To check whether circulating D levels and calcium consumption influenced
insulin sensitivity and diabetes risk, Gagnon's team measured the vitamin D
blood levels of 5,200 people without diabetes. After 5 years, about 200 of them
had developed diabetes, and the researchers measured everyone's vitamin D levels
The researchers found that twice as many people (6 in 100) with low blood
levels of vitamin D later developed diabetes, compared to those with blood
levels in the normal range (3 in 100
to be slim? Avoid obese friends
A new study
found that obese friends can also make you fatter. According to this study
thin people who socialise with the obese can put on weight. But, here is the
good news. The process can work in reverse too theoretically , says the
study. The researchers Nicholas Christakis and James Fowler, examined 32
years of data collected during a research of people's hearts in Framingham
in Massachusetts . They discovered that where two people who are friends for
a long time, and where one is heavier than the other, the thinner friend
tended to increase in weight by up to 57% over time.
Compound in Broccoli May Block Defective Gene Linked to
You may have heard that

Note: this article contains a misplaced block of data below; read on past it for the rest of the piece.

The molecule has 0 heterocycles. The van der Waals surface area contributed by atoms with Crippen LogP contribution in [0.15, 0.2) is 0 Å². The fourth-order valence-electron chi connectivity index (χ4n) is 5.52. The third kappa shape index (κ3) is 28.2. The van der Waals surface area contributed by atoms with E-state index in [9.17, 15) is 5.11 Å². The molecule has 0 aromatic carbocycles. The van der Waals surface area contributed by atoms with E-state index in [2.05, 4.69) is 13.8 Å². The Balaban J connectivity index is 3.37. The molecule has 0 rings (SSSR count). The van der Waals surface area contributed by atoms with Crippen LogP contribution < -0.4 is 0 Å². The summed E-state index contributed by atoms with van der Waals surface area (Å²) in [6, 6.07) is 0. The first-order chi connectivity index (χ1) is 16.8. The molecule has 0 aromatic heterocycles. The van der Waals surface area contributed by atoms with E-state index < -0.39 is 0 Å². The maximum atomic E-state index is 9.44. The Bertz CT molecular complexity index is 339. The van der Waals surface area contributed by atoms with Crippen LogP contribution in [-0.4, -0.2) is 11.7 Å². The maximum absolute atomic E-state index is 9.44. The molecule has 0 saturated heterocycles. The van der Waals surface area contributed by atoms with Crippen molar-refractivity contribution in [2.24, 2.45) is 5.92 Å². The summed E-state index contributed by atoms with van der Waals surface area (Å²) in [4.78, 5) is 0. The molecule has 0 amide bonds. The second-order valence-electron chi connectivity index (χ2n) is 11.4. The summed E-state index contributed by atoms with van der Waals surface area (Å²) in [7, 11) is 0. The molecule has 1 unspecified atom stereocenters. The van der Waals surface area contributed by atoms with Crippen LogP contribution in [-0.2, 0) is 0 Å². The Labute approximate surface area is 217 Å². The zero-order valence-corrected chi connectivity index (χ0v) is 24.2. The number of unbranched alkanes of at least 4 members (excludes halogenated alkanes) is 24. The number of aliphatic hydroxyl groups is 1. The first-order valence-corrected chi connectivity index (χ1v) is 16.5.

broccoli and other cruciferous vegetables such as cauliflower and watercress has
the ability to fight against cancer. But until now the scientists did not know
the secret behind the vegetables' anticancer attributes.
Diabetes Medicine Updates
In a new study, researchers found compounds in broccoli and other
cruciferous vegetables called isothiocyanates (ITCs) appear to target and block
mutant p53 genes associated with cancer growth.
Gene p53 is known as a tumor suppressor gene and appears to play a critical
role in keeping cells healthy and protecting them from cancer. When this gene is
damaged or mutated, it stops offering this protection. Researchers say these
mutations are found in about half of all human cancers.
In a report published in the Journal of Medicinal Chemistry, researcher
Xiantao Wang of Georgetown University and colleagues analyzed the effects of
ITCs on gene p53 in a variety of human cancer cells, including lung, breast, and
colon cancer, in the lab.
The results showed that ITCs were capable of removing the defective p53
gene while leaving healthy versions of the gene alone.
approves new treatment for Type 2 diabetes
U.S. Food and Drug Administration approved Tradjenta (linagliptin) tablets, used
with diet and exercise, to improve blood glucose control in adults with Type 2
diabetes. Tradjenta increases the level of hormones that stimulate the release
of insulin after a meal by blocking the enzyme dipeptidyl peptidase-4 or DPP-4,
which leads to better blood glucose control.
Tradjenta was demonstrated to be safe and
effective in eight double-blind, placebo-controlled clinical studies involving
about 3,800 patients with Type 2 diabetes. The studies showed improvement in
blood glucose control compared with placebo. The most common side effects of
Tradjenta are upper respiratory infection, stuffy or runny nose, sore throat,
muscle pain, and headache.
Reference: The newsletter published by Jothydev's Diabetes
Centre for free distribution through the Internet for doctors, patients and
public for promoting healthy lifestyles. For enquiries, please contact: Sunitha
Jothydev, CAO, Jothydev's Diabetes Centre, Trivandrum -